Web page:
Since the field is so new, Smith said, some fear that there are diseases we don't even know about yet that could be spread through FMT.
Now that the lab has cornered the market on FMT, OpenBiome is making the process a little easier to swallow by turning donated fecal matter into pills.
"It's harder to get into OpenBiome as a donor than it is to get into Princeton."
This latest advancement could change lives. Instead of a colonoscopy, enema or tube up the nose, C. diff can now be treated by swallowing a small capsule.
Yes, the pills are actually filled with poop. They contain essentially healthy fecal matter covered in an oil layer to protect the capsule, Edelstein said. Like the traditional FMT liquid, the pills are frozen to protect the bacteria.
You need a good sense of humor if you're going to work with poop all day. When Smith tells people about his line of work, "it usually leads to a very long conversation," he said. "It's very fun." People get excited about it — "maybe too excited about it," Smith continued. "People ask, 'What's it like to mail poo to strangers?'"
And yes, "poo" is what the folks at OpenBiome usually call it. "Poo is probably our most common descriptor," Smith said.
Saying that you work in a poop lab can confuse people, especially if you're at a loud party, Edelstein said. She's found some creative ways to describe what she does without having to bring poop into it. OpenBiome employees use lots of different "turdminology" — to quote OpenBiome's video — to describe their work.
"I generally stick with 'poo,' but 'stool' is popular," says lab technician Laura Burns in a video of lab processes OpenBiome provided to Mic. "Poop" is common too. "We have one girl on our team who calls it 'poo poo,'" Burns said.
Does anyone say "shit"? "Oh, yeah, all the time," said Burns. "Depends if they're happy or not happy in the moment."
The future of poop science
It's not all fun and poop puns at OpenBiome. The lab is changing the way we treat serious intestinal infections.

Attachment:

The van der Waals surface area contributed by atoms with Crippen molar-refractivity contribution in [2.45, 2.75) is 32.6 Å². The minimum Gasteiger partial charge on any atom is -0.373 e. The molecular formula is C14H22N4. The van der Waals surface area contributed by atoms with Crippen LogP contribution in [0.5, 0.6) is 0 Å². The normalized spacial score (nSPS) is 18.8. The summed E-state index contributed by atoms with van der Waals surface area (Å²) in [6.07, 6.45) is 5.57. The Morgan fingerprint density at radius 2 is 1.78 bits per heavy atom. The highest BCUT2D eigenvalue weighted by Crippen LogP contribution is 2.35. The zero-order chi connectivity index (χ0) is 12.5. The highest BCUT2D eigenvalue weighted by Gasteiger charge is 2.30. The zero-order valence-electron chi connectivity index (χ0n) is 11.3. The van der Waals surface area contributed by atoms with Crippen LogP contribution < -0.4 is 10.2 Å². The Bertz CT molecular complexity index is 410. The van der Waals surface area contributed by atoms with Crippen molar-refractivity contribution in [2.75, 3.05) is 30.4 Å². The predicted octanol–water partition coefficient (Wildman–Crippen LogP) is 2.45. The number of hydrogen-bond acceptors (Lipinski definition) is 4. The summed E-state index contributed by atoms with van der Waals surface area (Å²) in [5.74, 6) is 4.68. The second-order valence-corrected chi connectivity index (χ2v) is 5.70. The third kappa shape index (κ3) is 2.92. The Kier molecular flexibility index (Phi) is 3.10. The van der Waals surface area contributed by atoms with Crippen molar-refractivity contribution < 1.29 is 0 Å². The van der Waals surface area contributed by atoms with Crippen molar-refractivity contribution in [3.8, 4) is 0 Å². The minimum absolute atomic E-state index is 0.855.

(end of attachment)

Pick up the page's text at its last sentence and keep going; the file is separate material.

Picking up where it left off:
FMT is arguably the best alternative to antibiotic treatment for infections like C. diff. It's actually a little odd that C. diff is treated with antibiotics, because "almost all cases of C. diff are associated with antibiotic use," Smith told Mic.
"Imagine that there were terrorists on the loose in New York City, and we decided the way to deal with it was nuking New York." Smith said. "That's what antibiotics are like. C. diff is like a sleeper cell; it's waiting for a disturbance caused by antibiotics."
As antibiotics are used more regularly worldwide, there is a danger that we're creating more antibiotic-resistant bacteria like C. diff.
"There's a great effort to try to control the larger issue of antibiotic resistance, to the tune of involving the president," Dr. Cliff McDonald, a medical epidemiologist at the CDC, told Mic. "It's seen as a public health urgency to control this."
What's next: Now that the pill has been released, OpenBiome is setting its sights on more ways to use FMT.
"The two parallel efforts for the field I see are: finding new diseases that we can treat and improving the treatments that already work for some diseases and moving the treatment toward a more purified synthetic version," Smith said.
OpenBiome is trying to figure out the active ingredients that make FMT possible so they can grow them separately from a donor, Smith said.
"We're really excited about inflammatory bowel disease. There's some pretty interesting early data suggesting that FMT works for IBD," he said. "We're excited to figure out if it works and how it works."
"The pills could be good for long-term maintenance therapy," Smith said. "You don't want to get a colonoscopy every day." Instead, you could just take an FMT pill.